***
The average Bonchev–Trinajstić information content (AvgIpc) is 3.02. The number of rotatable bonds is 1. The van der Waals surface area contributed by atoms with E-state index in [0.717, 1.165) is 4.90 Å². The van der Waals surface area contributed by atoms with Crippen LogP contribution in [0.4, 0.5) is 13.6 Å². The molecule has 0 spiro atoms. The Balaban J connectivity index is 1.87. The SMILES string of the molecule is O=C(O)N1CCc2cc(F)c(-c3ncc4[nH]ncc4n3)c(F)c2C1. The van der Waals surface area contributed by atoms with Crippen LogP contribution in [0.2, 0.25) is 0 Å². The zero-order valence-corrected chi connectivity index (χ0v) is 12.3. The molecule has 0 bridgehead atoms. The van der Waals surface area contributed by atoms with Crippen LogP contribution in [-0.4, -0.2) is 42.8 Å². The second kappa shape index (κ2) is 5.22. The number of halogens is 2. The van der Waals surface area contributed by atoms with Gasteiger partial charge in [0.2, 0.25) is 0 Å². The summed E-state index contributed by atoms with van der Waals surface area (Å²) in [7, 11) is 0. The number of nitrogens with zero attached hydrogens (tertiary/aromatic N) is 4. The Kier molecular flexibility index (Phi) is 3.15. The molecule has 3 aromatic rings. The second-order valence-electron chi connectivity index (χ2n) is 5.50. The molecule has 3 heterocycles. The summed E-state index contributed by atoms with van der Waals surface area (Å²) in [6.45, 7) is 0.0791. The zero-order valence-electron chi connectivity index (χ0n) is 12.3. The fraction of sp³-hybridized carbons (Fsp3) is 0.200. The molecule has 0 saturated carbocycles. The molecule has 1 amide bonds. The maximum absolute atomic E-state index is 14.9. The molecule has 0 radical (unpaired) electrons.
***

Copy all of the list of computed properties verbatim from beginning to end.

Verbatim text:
The average Bonchev–Trinajstić information content (AvgIpc) is 3.02. The number of rotatable bonds is 1. The van der Waals surface area contributed by atoms with E-state index in [0.717, 1.165) is 4.90 Å². The van der Waals surface area contributed by atoms with Crippen LogP contribution in [0.4, 0.5) is 13.6 Å². The molecule has 0 spiro atoms. The Balaban J connectivity index is 1.87. The SMILES string of the molecule is O=C(O)N1CCc2cc(F)c(-c3ncc4[nH]ncc4n3)c(F)c2C1. The van der Waals surface area contributed by atoms with Crippen LogP contribution in [0.2, 0.25) is 0 Å². The zero-order valence-corrected chi connectivity index (χ0v) is 12.3. The molecule has 0 bridgehead atoms. The van der Waals surface area contributed by atoms with Crippen LogP contribution in [-0.4, -0.2) is 42.8 Å². The second kappa shape index (κ2) is 5.22. The number of halogens is 2. The van der Waals surface area contributed by atoms with Gasteiger partial charge in [0.2, 0.25) is 0 Å². The summed E-state index contributed by atoms with van der Waals surface area (Å²) in [7, 11) is 0. The number of nitrogens with zero attached hydrogens (tertiary/aromatic N) is 4. The Kier molecular flexibility index (Phi) is 3.15. The molecule has 3 aromatic rings. The second-order valence-electron chi connectivity index (χ2n) is 5.50. The molecule has 3 heterocycles. The summed E-state index contributed by atoms with van der Waals surface area (Å²) in [6.45, 7) is 0.0791. The zero-order valence-electron chi connectivity index (χ0n) is 12.3. The fraction of sp³-hybridized carbons (Fsp3) is 0.200. The molecule has 0 saturated carbocycles. The molecule has 1 amide bonds. The maximum absolute atomic E-state index is 14.9. The molecule has 0 radical (unpaired) electrons.